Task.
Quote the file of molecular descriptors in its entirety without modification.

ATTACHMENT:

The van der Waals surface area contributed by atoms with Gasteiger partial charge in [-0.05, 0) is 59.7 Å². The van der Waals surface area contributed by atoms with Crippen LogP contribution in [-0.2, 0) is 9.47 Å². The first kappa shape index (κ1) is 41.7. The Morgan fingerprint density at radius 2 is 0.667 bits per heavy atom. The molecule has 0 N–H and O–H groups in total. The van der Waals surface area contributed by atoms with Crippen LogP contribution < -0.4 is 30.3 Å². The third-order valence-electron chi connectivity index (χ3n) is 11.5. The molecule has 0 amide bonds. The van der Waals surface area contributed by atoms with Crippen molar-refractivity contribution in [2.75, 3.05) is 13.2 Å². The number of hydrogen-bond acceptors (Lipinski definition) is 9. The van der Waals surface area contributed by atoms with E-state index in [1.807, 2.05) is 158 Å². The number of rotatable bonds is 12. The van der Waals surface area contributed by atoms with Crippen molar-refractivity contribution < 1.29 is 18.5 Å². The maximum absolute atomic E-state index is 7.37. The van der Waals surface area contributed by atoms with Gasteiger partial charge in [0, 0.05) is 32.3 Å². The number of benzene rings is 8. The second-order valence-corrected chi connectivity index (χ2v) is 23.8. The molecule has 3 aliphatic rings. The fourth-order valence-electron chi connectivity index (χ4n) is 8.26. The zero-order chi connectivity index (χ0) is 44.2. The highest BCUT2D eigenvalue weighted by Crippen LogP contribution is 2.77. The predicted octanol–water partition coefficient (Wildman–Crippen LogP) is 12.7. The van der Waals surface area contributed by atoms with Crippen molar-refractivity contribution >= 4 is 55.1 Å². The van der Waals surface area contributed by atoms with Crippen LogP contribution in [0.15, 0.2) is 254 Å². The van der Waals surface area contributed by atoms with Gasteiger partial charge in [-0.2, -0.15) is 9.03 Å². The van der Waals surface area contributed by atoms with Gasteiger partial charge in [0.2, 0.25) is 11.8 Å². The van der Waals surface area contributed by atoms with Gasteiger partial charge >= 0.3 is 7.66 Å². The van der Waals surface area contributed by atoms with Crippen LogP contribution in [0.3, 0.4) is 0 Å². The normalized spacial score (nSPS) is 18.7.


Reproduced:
The van der Waals surface area contributed by atoms with Gasteiger partial charge in [-0.05, 0) is 59.7 Å². The van der Waals surface area contributed by atoms with Crippen LogP contribution in [-0.2, 0) is 9.47 Å². The first kappa shape index (κ1) is 41.7. The Morgan fingerprint density at radius 2 is 0.667 bits per heavy atom. The molecule has 0 N–H and O–H groups in total. The van der Waals surface area contributed by atoms with Crippen LogP contribution < -0.4 is 30.3 Å². The third-order valence-electron chi connectivity index (χ3n) is 11.5. The molecule has 0 amide bonds. The van der Waals surface area contributed by atoms with Crippen molar-refractivity contribution in [2.75, 3.05) is 13.2 Å². The number of hydrogen-bond acceptors (Lipinski definition) is 9. The van der Waals surface area contributed by atoms with E-state index in [1.807, 2.05) is 158 Å². The number of rotatable bonds is 12. The van der Waals surface area contributed by atoms with Crippen molar-refractivity contribution < 1.29 is 18.5 Å². The maximum absolute atomic E-state index is 7.37. The van der Waals surface area contributed by atoms with Gasteiger partial charge in [0, 0.05) is 32.3 Å². The number of benzene rings is 8. The second-order valence-corrected chi connectivity index (χ2v) is 23.8. The molecule has 3 aliphatic rings. The fourth-order valence-electron chi connectivity index (χ4n) is 8.26. The zero-order chi connectivity index (χ0) is 44.2. The highest BCUT2D eigenvalue weighted by Crippen LogP contribution is 2.77. The predicted octanol–water partition coefficient (Wildman–Crippen LogP) is 12.7. The van der Waals surface area contributed by atoms with Crippen molar-refractivity contribution >= 4 is 55.1 Å². The van der Waals surface area contributed by atoms with Crippen LogP contribution in [0.15, 0.2) is 254 Å². The van der Waals surface area contributed by atoms with Gasteiger partial charge in [-0.2, -0.15) is 9.03 Å². The van der Waals surface area contributed by atoms with Gasteiger partial charge in [0.2, 0.25) is 11.8 Å². The van der Waals surface area contributed by atoms with Gasteiger partial charge >= 0.3 is 7.66 Å². The van der Waals surface area contributed by atoms with Crippen LogP contribution in [0.3, 0.4) is 0 Å². The normalized spacial score (nSPS) is 18.7.